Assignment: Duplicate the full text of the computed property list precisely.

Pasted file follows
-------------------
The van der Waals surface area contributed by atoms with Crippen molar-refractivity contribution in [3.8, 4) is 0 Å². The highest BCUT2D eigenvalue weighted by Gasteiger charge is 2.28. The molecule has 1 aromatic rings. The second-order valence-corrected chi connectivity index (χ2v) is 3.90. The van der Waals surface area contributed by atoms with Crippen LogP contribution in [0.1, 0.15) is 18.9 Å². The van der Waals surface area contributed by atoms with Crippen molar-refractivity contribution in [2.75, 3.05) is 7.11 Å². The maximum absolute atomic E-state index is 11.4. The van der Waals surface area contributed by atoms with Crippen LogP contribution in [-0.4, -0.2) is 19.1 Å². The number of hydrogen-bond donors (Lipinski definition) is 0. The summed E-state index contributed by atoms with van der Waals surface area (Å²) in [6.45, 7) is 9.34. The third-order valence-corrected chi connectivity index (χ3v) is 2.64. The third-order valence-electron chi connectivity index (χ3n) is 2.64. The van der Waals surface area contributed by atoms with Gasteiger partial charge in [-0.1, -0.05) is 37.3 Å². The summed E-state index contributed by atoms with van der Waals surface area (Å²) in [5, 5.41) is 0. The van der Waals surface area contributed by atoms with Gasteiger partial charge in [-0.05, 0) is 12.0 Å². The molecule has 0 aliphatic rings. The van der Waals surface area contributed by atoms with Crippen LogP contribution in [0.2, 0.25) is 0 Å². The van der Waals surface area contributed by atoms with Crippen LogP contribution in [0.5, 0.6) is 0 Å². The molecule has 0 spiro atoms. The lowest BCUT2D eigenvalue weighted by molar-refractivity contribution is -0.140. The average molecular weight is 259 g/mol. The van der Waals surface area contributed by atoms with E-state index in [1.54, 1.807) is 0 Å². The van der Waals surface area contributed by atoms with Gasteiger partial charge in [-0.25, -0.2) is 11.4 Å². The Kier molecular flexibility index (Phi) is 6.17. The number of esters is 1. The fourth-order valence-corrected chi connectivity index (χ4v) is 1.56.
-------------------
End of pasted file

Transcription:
The van der Waals surface area contributed by atoms with Crippen molar-refractivity contribution in [3.8, 4) is 0 Å². The highest BCUT2D eigenvalue weighted by Gasteiger charge is 2.28. The molecule has 1 aromatic rings. The second-order valence-corrected chi connectivity index (χ2v) is 3.90. The van der Waals surface area contributed by atoms with Crippen LogP contribution in [0.1, 0.15) is 18.9 Å². The van der Waals surface area contributed by atoms with Crippen molar-refractivity contribution in [2.75, 3.05) is 7.11 Å². The maximum absolute atomic E-state index is 11.4. The van der Waals surface area contributed by atoms with Crippen LogP contribution in [-0.4, -0.2) is 19.1 Å². The number of hydrogen-bond donors (Lipinski definition) is 0. The summed E-state index contributed by atoms with van der Waals surface area (Å²) in [6.45, 7) is 9.34. The third-order valence-corrected chi connectivity index (χ3v) is 2.64. The third-order valence-electron chi connectivity index (χ3n) is 2.64. The van der Waals surface area contributed by atoms with Gasteiger partial charge in [-0.1, -0.05) is 37.3 Å². The summed E-state index contributed by atoms with van der Waals surface area (Å²) in [5, 5.41) is 0. The van der Waals surface area contributed by atoms with Gasteiger partial charge in [-0.05, 0) is 12.0 Å². The molecule has 0 aliphatic rings. The van der Waals surface area contributed by atoms with Crippen LogP contribution in [0.2, 0.25) is 0 Å². The van der Waals surface area contributed by atoms with Crippen LogP contribution in [0.5, 0.6) is 0 Å². The molecule has 0 spiro atoms. The lowest BCUT2D eigenvalue weighted by molar-refractivity contribution is -0.140. The average molecular weight is 259 g/mol. The van der Waals surface area contributed by atoms with E-state index in [1.54, 1.807) is 0 Å². The van der Waals surface area contributed by atoms with Gasteiger partial charge in [-0.25, -0.2) is 11.4 Å². The Kier molecular flexibility index (Phi) is 6.17. The number of esters is 1. The fourth-order valence-corrected chi connectivity index (χ4v) is 1.56.